Here are your Apple rumors and AAPL news items for today:
Discount Copy: A rear camera allegedly from Apple‘s (AAPL) upcoming low-cost iPhone appears to be identical to the camera used in the iPhone 5, MacRumors notes. The part, obtained by a Chinese website, features the same 8-megapixel sensor and scratch-resistant sapphire crystal. The camera suggests that the internal design of the cheaper iPhone — thought to be called either the iPhone Lite or iPhone 5C — will essentially copy that of the iPhone 5. Apple is expected to cut costs on the iPhone Lite by ditching the iPhone 5’s aluminum rear case in favor of a plastic back. Apple is widely expected to launch the cheaper iPhone sometime in September with an estimated off-contract price of between $450 and $550. Pegatron is reportedly manufacturing the cheaper iPhone. Recently a rumor circulated in Asia that Apple would cease production on the iPhone 5 once the iPhone Lite and the new flagship iPhone 5S launch. The iPhone 5S is rumored to feature a 12 megapixel camera.
Fallout: The U.S. Department of Justice and 33 state regulators have proposed new restrictions on Apple’s e-book business, Reuters notes. The proposal would terminate Apple’s existing contacts with five publishing companies that were accused along with the iPad-maker of conspiring to inflate the prices of e-books sold on the iBookstore. It would also prohibit Apple from entering into new agreements that could hamper competition in the e-book market. Last month, a federal court judge sided with the government, finding that Apple had improperly colluded with the publishers to fix e-book prices. All five publishers settled with the Department of Justice prior to the trial, leaving Apple to contest the charges on its own. Apple has denied any wrongdoing. Under the DOJ’s proposal, Apple would also have to offer links to rival e-book retailers like Amazon (AMZN) and Barnes & Noble (BKS) so that consumers can compare prices. Bill Baer, the head of the DOJ’s antitrust unit, said the proposed restrictions would ensure that “Apple’s illegal conduct will cease, and Apple and its senior executives will be prevented from conspiring to thwart competition.” Apple has said that it plans to appeal the verdict.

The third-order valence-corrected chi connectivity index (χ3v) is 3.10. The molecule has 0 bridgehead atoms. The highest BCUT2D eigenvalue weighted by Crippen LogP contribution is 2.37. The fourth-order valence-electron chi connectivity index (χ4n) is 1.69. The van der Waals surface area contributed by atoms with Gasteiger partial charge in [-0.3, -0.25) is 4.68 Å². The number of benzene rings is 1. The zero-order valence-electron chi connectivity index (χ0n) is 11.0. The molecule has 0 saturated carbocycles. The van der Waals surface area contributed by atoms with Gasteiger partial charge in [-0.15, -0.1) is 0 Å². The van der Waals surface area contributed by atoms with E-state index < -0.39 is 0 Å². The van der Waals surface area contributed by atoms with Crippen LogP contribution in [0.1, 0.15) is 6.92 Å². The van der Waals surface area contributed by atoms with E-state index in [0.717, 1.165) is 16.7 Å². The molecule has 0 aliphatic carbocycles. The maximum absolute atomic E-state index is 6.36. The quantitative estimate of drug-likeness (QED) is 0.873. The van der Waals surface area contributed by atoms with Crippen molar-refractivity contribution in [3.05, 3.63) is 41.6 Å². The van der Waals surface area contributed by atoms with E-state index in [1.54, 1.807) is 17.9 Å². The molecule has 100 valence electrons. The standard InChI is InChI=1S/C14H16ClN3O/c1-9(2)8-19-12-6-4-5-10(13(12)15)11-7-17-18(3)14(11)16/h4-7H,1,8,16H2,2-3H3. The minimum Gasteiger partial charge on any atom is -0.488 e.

Back on Top: Apple is once again the most valuable company in the world, Forbes notes. The iPhone-maker’s market capitalization has surpassed that of oil giant Exxon Mobil (XOM). At its current share price, Apple is worth about $416 billion, compared to $406 billion for Exxon. Apple shares peaked at just over $700 last fall, but then fell more than 40%. In July, Apple shares climbed 14% after it announced better-than-expected third-quarter iPhone sales. Exxon shares, by contrast, were weighed down by falling oil prices and lackluster quarterly earnings. The two companies have traded the title of most valuable firm back and forth since 2011.
For more about the company, check out our previous Apple Rumors stories.